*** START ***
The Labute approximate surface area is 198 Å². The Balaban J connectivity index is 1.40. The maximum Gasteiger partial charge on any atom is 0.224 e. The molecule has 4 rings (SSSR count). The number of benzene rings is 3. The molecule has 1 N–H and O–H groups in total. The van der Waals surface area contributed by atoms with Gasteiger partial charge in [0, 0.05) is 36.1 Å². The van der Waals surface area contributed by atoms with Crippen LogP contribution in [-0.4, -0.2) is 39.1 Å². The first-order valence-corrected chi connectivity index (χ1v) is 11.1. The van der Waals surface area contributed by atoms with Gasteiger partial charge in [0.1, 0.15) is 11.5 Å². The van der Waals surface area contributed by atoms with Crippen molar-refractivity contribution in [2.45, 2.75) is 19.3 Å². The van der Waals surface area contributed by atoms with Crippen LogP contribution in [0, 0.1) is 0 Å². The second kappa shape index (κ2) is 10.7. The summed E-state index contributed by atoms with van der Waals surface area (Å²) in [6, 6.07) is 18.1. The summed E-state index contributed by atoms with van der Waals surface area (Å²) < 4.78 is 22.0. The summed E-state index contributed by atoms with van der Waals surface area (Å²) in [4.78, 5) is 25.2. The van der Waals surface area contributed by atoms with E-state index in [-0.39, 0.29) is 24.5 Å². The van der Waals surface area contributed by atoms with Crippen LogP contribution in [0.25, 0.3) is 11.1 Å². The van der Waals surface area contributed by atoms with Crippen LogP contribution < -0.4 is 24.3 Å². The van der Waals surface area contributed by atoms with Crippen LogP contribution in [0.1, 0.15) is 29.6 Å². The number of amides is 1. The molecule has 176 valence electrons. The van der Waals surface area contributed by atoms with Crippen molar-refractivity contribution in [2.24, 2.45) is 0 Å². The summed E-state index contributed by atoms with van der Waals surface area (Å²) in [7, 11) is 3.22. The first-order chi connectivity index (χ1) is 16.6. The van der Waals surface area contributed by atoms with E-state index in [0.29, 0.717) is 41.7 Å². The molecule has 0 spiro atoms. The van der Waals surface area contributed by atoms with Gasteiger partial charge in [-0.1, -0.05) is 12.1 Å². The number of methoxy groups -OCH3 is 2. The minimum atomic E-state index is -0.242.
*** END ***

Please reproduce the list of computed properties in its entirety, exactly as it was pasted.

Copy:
The Labute approximate surface area is 198 Å². The Balaban J connectivity index is 1.40. The maximum Gasteiger partial charge on any atom is 0.224 e. The molecule has 4 rings (SSSR count). The number of benzene rings is 3. The molecule has 1 N–H and O–H groups in total. The van der Waals surface area contributed by atoms with Gasteiger partial charge in [0, 0.05) is 36.1 Å². The van der Waals surface area contributed by atoms with Crippen LogP contribution in [-0.4, -0.2) is 39.1 Å². The first-order valence-corrected chi connectivity index (χ1v) is 11.1. The van der Waals surface area contributed by atoms with Gasteiger partial charge in [0.1, 0.15) is 11.5 Å². The van der Waals surface area contributed by atoms with Crippen molar-refractivity contribution in [2.45, 2.75) is 19.3 Å². The van der Waals surface area contributed by atoms with Crippen LogP contribution in [0, 0.1) is 0 Å². The second kappa shape index (κ2) is 10.7. The summed E-state index contributed by atoms with van der Waals surface area (Å²) in [6, 6.07) is 18.1. The summed E-state index contributed by atoms with van der Waals surface area (Å²) < 4.78 is 22.0. The summed E-state index contributed by atoms with van der Waals surface area (Å²) in [4.78, 5) is 25.2. The van der Waals surface area contributed by atoms with E-state index in [-0.39, 0.29) is 24.5 Å². The van der Waals surface area contributed by atoms with Crippen LogP contribution in [0.25, 0.3) is 11.1 Å². The van der Waals surface area contributed by atoms with Crippen LogP contribution < -0.4 is 24.3 Å². The van der Waals surface area contributed by atoms with Crippen LogP contribution in [0.1, 0.15) is 29.6 Å². The number of amides is 1. The molecule has 176 valence electrons. The van der Waals surface area contributed by atoms with Crippen molar-refractivity contribution in [2.24, 2.45) is 0 Å². The summed E-state index contributed by atoms with van der Waals surface area (Å²) in [7, 11) is 3.22. The first-order chi connectivity index (χ1) is 16.6. The van der Waals surface area contributed by atoms with E-state index in [0.29, 0.717) is 41.7 Å². The molecule has 0 spiro atoms. The van der Waals surface area contributed by atoms with Gasteiger partial charge in [-0.1, -0.05) is 12.1 Å². The number of methoxy groups -OCH3 is 2. The minimum atomic E-state index is -0.242.